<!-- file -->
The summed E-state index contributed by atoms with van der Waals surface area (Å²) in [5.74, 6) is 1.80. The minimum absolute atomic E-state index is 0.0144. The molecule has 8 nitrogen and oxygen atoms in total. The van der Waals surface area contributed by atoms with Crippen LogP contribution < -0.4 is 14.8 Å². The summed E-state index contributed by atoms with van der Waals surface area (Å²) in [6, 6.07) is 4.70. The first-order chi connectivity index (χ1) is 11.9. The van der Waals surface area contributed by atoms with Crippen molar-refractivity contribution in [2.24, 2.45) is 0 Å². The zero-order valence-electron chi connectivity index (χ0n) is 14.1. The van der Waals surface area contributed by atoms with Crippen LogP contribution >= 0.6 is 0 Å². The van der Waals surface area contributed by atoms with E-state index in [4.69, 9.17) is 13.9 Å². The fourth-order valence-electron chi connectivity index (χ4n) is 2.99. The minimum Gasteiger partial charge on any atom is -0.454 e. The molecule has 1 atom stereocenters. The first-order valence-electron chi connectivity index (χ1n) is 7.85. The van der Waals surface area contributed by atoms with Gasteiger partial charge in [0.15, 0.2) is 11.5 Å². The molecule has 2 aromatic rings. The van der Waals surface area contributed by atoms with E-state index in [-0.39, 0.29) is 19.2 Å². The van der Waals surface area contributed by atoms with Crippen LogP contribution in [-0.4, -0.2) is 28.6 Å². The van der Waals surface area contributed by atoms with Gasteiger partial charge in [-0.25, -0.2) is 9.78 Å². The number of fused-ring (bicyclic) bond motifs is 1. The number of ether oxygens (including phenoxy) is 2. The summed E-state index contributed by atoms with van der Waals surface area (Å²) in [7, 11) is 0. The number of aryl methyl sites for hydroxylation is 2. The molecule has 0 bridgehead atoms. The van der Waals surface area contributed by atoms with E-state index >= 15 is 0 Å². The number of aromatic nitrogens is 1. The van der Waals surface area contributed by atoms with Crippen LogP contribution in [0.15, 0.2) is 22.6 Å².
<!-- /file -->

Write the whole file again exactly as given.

The summed E-state index contributed by atoms with van der Waals surface area (Å²) in [5.74, 6) is 1.80. The minimum absolute atomic E-state index is 0.0144. The molecule has 8 nitrogen and oxygen atoms in total. The van der Waals surface area contributed by atoms with Crippen LogP contribution < -0.4 is 14.8 Å². The summed E-state index contributed by atoms with van der Waals surface area (Å²) in [6, 6.07) is 4.70. The first-order chi connectivity index (χ1) is 11.9. The van der Waals surface area contributed by atoms with Crippen molar-refractivity contribution in [2.24, 2.45) is 0 Å². The zero-order valence-electron chi connectivity index (χ0n) is 14.1. The van der Waals surface area contributed by atoms with Crippen LogP contribution >= 0.6 is 0 Å². The van der Waals surface area contributed by atoms with E-state index in [4.69, 9.17) is 13.9 Å². The fourth-order valence-electron chi connectivity index (χ4n) is 2.99. The minimum Gasteiger partial charge on any atom is -0.454 e. The molecule has 1 atom stereocenters. The first-order valence-electron chi connectivity index (χ1n) is 7.85. The van der Waals surface area contributed by atoms with Gasteiger partial charge in [0.15, 0.2) is 11.5 Å². The molecule has 2 aromatic rings. The van der Waals surface area contributed by atoms with E-state index in [-0.39, 0.29) is 19.2 Å². The van der Waals surface area contributed by atoms with Crippen LogP contribution in [-0.4, -0.2) is 28.6 Å². The van der Waals surface area contributed by atoms with Gasteiger partial charge in [-0.25, -0.2) is 9.78 Å². The number of fused-ring (bicyclic) bond motifs is 1. The number of ether oxygens (including phenoxy) is 2. The summed E-state index contributed by atoms with van der Waals surface area (Å²) in [7, 11) is 0. The number of aryl methyl sites for hydroxylation is 2. The molecule has 0 bridgehead atoms. The van der Waals surface area contributed by atoms with E-state index >= 15 is 0 Å². The number of aromatic nitrogens is 1. The van der Waals surface area contributed by atoms with Crippen LogP contribution in [0.15, 0.2) is 22.6 Å².